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The Office of Multi-Ethnic Student Affairs (MESA) hosted a black-tie gala to close out this year’s Asian American and Pacific Islander (AA&PI) Heritage Month Wednesday night. Students, faculty and community members gathered at the University of Michigan Museum of Art for a festive night celebrating AA&PI culture and history. 

The theme of this year’s celebration, “Are You Listening? Oral Histories and Storytelling from AA&PI Communities,” was introduced at a virtual opening ceremony March 17. LSA sophomore Aarushi Ganguly, ​​a member of this event’s planning committee, spoke about the significance of the theme at the March 17 opening ceremony.

“AA&PI populations have long been characterized as silent, which is a result of being washed over by imperialism, monolithic stereotypes and white supremacy,” Ganguly said. “This Heritage Month, we hope to call attention to the vast diversity within these communities. We will create space for individuals both in and outside of the AA&PI community to learn, reflect and grow.”

MESA Program Coordinator Aia Hawari explained to the crowd the importance of using the word “and” when referring to AA&PI communities in order to recognize the unique experiences for Asian Americans and Pacific Islander/Native Hawaiian communities. 

“We hope to honor the Oceanian community as a separate community from the Asian American communities,” Hawari said. “So in our heritage programming in the use of this word, we acknowledge the regional historic, religious, ethnic, cultural differences and all the other ways that we are very, very diverse.”

The event began with a performance from Maize Mirchi, a student a capella group that blends contemporary American songs with traditional South Asian music.  

LSA freshman Rohan Puri, a member of Maize Mirchi, spoke on the importance of this event given the recent rise in anti-Asian hate crimes. During the COVID-19 pandemic, anti-Asian hate crimes saw a rise, spurred by popularized rhetoric surrounding the pandemic. Since the COVID-19 outbreak first began in March 2020, hate crimes against Asians rose 76% according to a report published by the FBI in October 2021.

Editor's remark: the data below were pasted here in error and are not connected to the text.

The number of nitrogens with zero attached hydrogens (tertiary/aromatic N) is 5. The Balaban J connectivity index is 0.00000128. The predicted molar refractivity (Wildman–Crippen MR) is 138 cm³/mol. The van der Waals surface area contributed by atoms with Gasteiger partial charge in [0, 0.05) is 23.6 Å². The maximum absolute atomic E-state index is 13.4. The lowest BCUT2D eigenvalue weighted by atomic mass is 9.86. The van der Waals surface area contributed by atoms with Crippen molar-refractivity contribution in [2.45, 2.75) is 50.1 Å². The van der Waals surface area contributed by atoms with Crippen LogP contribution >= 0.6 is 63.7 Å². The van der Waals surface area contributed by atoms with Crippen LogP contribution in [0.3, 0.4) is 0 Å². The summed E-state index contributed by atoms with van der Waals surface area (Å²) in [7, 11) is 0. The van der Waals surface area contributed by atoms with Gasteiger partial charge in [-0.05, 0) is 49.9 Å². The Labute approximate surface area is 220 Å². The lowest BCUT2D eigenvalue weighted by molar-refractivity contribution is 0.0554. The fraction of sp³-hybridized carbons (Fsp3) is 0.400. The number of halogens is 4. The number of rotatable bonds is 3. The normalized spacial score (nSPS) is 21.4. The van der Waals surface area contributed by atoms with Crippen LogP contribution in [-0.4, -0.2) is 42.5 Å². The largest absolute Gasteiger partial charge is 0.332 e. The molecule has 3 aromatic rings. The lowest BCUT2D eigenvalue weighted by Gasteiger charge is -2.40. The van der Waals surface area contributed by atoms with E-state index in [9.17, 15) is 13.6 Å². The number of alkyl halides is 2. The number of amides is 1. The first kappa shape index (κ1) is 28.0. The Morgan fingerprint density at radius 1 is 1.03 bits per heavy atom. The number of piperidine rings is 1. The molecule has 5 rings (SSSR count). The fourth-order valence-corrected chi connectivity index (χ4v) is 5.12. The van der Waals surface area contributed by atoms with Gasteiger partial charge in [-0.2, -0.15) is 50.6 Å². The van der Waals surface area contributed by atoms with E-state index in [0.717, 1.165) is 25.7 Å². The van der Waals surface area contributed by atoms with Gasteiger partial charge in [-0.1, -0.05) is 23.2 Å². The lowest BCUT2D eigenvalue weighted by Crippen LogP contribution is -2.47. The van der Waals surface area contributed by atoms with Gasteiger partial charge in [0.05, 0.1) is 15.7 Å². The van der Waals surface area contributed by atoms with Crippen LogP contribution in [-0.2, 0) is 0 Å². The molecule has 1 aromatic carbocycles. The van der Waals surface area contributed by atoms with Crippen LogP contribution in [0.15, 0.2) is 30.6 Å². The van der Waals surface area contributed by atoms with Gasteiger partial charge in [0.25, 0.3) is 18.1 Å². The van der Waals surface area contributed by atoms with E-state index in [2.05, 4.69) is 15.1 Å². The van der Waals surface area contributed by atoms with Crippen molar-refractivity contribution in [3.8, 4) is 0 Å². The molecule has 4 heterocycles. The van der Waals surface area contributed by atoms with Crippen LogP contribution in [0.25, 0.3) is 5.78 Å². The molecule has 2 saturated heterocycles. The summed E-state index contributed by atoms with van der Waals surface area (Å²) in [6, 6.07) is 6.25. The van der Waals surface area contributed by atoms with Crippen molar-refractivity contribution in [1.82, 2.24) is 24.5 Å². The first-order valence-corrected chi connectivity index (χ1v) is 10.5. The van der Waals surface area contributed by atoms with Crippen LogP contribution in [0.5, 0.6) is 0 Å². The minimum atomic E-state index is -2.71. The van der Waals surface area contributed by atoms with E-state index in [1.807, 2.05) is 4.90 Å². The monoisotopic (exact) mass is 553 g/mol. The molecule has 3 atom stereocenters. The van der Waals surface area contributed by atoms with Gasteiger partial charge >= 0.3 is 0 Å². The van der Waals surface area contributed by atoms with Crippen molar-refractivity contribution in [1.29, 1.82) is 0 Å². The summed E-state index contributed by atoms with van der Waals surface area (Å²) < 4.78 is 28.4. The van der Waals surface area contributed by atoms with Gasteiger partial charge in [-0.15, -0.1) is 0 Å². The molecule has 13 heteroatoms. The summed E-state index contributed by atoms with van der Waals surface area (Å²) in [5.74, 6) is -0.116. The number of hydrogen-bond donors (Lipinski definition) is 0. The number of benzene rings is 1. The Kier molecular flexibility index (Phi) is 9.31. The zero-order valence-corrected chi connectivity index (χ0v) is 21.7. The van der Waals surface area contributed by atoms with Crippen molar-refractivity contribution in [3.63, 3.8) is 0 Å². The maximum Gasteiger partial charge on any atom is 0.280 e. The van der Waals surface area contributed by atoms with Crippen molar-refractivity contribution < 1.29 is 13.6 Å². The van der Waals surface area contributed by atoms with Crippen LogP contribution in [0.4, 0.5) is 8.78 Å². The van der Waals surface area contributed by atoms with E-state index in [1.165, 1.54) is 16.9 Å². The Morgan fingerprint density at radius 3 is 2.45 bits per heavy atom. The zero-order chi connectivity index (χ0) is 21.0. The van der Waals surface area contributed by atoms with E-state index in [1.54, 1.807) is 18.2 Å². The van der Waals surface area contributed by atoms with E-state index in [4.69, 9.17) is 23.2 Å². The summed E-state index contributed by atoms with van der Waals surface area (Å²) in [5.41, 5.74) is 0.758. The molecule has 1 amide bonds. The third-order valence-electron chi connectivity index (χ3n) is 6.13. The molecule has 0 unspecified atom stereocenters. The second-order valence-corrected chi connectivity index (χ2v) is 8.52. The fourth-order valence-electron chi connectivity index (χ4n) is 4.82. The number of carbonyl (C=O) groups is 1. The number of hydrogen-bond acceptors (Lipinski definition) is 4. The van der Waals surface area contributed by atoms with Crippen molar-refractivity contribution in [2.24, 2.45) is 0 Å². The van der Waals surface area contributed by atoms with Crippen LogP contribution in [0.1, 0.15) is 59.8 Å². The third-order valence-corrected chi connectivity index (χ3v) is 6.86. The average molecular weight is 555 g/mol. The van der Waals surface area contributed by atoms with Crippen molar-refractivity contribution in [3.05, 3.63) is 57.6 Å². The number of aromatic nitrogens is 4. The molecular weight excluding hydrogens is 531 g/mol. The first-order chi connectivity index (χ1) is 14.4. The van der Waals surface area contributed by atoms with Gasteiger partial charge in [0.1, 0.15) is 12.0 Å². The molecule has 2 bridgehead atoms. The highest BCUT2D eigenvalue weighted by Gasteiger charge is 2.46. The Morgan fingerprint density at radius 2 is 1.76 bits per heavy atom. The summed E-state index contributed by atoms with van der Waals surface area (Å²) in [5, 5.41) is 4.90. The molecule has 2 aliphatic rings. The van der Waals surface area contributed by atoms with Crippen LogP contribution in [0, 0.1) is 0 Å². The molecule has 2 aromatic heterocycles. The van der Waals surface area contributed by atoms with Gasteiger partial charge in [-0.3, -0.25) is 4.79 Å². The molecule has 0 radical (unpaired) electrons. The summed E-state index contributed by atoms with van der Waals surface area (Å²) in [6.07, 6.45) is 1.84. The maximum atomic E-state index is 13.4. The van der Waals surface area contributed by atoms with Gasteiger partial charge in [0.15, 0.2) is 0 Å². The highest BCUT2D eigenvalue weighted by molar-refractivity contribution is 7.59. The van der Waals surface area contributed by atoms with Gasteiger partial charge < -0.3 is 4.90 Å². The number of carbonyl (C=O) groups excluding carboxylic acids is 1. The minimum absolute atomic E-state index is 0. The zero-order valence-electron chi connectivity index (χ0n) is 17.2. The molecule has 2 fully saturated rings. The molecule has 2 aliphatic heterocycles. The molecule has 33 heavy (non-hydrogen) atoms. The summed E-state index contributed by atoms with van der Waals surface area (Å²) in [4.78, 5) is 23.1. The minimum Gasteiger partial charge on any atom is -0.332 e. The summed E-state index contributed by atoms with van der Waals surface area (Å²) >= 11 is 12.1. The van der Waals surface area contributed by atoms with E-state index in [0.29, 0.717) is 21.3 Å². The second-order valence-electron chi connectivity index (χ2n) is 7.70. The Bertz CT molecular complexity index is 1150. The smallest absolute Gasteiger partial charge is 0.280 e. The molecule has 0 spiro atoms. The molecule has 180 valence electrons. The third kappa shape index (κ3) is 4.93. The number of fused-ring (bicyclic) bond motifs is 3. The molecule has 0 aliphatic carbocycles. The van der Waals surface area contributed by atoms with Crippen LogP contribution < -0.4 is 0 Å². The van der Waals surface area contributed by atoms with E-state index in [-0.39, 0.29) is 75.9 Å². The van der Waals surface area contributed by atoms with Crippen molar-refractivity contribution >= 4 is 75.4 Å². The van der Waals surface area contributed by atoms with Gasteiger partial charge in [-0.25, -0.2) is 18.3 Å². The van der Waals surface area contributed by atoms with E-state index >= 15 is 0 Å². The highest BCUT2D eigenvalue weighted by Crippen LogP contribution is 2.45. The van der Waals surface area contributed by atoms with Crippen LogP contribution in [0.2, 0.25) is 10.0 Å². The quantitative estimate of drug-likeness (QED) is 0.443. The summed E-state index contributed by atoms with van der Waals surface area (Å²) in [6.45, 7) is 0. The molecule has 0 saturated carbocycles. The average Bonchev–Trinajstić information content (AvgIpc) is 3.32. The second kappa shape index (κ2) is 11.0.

“In the past couple of years … Asian hate has been at an all-time high,” Puri said. “Everyone coming together here and celebrating the heritage of these cultures is a really, really good thing.” 

The night also featured a dance performance from VeryUs, an Asian-interest student group that combines both modern and traditional Asian songs and dances. 

Event organizers then recognized the top three essays from an essay contest that prompted writers to share a memory related to a cultural food. Business freshman Allison Wei was among the top three essay contestants; Wei shared an excerpt of her essay about her grandmother’s cucumber salad. 

“How can I explain that I’m not eating for fullness, but for wholeness, to fill all the parts of me including the gaping questions about my cultural identity?” the excerpt read. “But even in the silence, I learned. Truthfully, I learned more about my Asian American identity at the dining table than any history textbook or class has ever taught me.”

Public Health senior Nithya Arun, former Central Student Government president, also attended the event and was awarded the Yuri Kochiyama Lifetime Achievement Award in recognition of her advocacy on behalf of the AA&PI community. In an interview with The Michigan Daily, Arun reflected on the work CSG has done to support AA&PI students at the University, including an initiative to rename Angell Hall, a building on campus named after the University’s longest-serving president James Angell. While serving as a U.S. ambassador to China, Angell contributed to the Angell Treaty of 1880, often regarded as the precursor to the Chinese Exclusion Act

“I believe that we shouldn’t name buildings after people who wanted a certain demographic of people out of this institution, or out of this country,” Arun said. “That stands against what this institution now stands for.”

Reflecting on the event in an interview with The Daily, Hawari described feeling inspired by the creativity of students who shared their stories through performances, essays and other forms of art that express the best version of themselves. 

“Hearing our students be able to tell their narratives through the essays, seeing them express themselves in artistic ways through the different performances, they get to represent themselves,” Hawari said. “They get to write their own narrative.”

Daily Staff Reporter Samantha Rich can be reached at